In anticipation of tonight’s sneak peak of THE GOOD GUYS (8PM FOX, Global TV in Canada), we recently had the chance to take part in a conference call with stars Bradley Whitford and Colin Hanks. Needless to see hilarity ensued, as you’ll very quickly find out by reading the ensuing interview.
Firstly Bradley, is your character not too old for this sh**t?
Bradley Whitford: Yes, absolutely
Colin, your father [Tom Hanks] did a very famous buddy TV series [Bosom Buddies]. Did he give you any advice for doing your own?
Colin Hanks: No, because I’m not wearing a dress. I’m carrying a gun, so there really wasn’t a lot of TV advice he gave. It’s sort of a different spectrum.
Bradley, your moustache deserves billing all to itself in the credits. Is there a story behind that big old thing being in the show?
BW: The big old thing. No, I am, I guess more proud than anything – whether it’s anything that’s done professionally, my children, anything – really my ability to grow facial hair. Look, a cop with a moustache, a cop with a bright future behind him with a moustache – it just seems like an absolute requirement going into this and the attention it’s getting – I’m jealous of the moustache.
Bradley, can you just delve into that a little more – how much fun you’re having?
BW: Yes, this guy is operating from his kind of reptilian brain … This is kind of a – I hope it’s not a pretentious analogy or comparison but – there was a playwright I worked with that said the most interesting people were people who’d given up on actually attaining what they thought they were going to attain in life. And when you have a guy who sort of has realized he loves what he does but Plan A is definitely not going to work – he’s really sort of open to … It’s just a lot of fun. It’s a blast.
Bradley your character, he could have easily become kind of a caricature because he’s kind of so out there in a way. How do you kind of keep him balanced and keep him rooted and keep him real, like make sure he doesn’t become too much of a caricature?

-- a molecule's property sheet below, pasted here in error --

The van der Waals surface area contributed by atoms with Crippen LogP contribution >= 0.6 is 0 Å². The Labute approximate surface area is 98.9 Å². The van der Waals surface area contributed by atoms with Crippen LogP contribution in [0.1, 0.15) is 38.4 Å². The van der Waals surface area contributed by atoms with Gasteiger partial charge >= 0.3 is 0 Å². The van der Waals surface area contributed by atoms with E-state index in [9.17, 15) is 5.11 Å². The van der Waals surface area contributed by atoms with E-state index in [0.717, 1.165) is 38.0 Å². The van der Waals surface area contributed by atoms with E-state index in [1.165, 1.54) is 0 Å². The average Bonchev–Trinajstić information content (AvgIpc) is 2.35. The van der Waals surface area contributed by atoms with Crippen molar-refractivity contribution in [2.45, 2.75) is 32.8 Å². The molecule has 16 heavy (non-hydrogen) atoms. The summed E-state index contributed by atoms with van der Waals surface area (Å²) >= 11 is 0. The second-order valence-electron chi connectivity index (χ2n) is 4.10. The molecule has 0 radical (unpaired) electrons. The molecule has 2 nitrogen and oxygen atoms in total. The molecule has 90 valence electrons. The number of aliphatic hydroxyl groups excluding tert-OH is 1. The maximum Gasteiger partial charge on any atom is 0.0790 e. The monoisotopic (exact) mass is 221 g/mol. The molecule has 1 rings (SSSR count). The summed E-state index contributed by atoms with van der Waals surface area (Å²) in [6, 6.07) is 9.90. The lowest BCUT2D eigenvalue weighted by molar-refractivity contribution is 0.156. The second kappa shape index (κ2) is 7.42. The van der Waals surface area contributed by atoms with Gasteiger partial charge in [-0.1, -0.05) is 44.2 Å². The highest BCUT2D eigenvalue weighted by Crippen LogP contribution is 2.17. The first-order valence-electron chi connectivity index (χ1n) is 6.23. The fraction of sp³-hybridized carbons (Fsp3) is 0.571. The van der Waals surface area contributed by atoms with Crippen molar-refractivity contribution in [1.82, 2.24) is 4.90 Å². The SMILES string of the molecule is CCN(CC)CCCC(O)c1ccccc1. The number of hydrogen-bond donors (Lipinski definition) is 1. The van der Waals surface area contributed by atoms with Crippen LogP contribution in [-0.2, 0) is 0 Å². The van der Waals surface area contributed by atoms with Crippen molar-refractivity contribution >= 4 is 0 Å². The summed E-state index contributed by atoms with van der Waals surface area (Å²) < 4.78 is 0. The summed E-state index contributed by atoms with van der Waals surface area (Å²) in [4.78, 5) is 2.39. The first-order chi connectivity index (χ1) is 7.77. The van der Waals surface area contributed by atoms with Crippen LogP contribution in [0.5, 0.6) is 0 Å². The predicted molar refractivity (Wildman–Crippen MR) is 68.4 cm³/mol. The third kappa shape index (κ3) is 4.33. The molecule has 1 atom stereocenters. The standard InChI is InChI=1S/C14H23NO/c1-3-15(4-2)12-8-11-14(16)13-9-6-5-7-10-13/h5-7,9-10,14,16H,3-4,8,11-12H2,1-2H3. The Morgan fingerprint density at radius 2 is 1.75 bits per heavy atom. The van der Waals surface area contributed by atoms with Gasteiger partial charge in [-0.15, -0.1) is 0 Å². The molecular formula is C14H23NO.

BW: Oh, God, I have no idea. With material like this, which is a kind of material that I love, that kind of aspires to a sort of Elmore-Leonard – one of my favorite movies of all time, Raising Arizona kind of- you’re constantly worried about, although I generally burst out laughing when somebody says: Do you think that’s a little too much?
CH: I don’t think there is something as too much with Bradley’s character, to be quite honest.
BW: But you are kind of playing around with somebody who’s out there and yet trying to keep it real, and you’re trying to make the stakes really huge but mostly you’re just kind of having fun.
What is it about your characters that attracted you to take the role?
CH: Brad, do you want me to buy you some time?
BW: No, I was just going to say lusty, unhinged, post alcoholism. …
CH: Okay. For me, it was more of a chance to – so much of the stuff that I end up sort of reading for or people want me for is the sort of same guy surrounded by a bunch of crazy people, and this was not necessarily that dynamic. This was much more of a two hander between two guys who are both equally flawed in very, very different reasons, for very different reasons. And more importantly, Jack was the guy that spoke back. He talked back to people. It wasn’t just him reacting all the time to, “Why are you so crazy? Why can’t you be normal?” Jack actually has an attitude toward Dan sometimes, and he lets Dan know when he’s not happy. I like being able to read a character that actually stood up for himself.
What did you both find to be the most challenging aspect of these characters for you?
CH: I think trying to find the balance between the realism and the comedy. I think sometimes we find ourselves kind of – or at least I do – find myself hitting my head a little bit trying to find out exactly what it is I’m trying to serve and what is the best way to do that. Am I trying to serve a sense of reality in which something funny happens or am I trying to serve the comedy in which reality sort of goes out the window, and it’s just fun and zany and a good time. And that can be a hard thing to over the course of a show when the characters are evolving and you’re going into new places and the character is growing and you maybe are resisting that change or you’re looking forward to it. Trying to chart that can be a little bit different and can be difficult. But it’s also, I think, just a fun show, and so you just try not to worry about it too much and you just sort of, as Dan would say, you just sort of trust your gut and hopefully things turn out pretty funny. We’ve been trusting our guts and it’s been turning out pretty funny.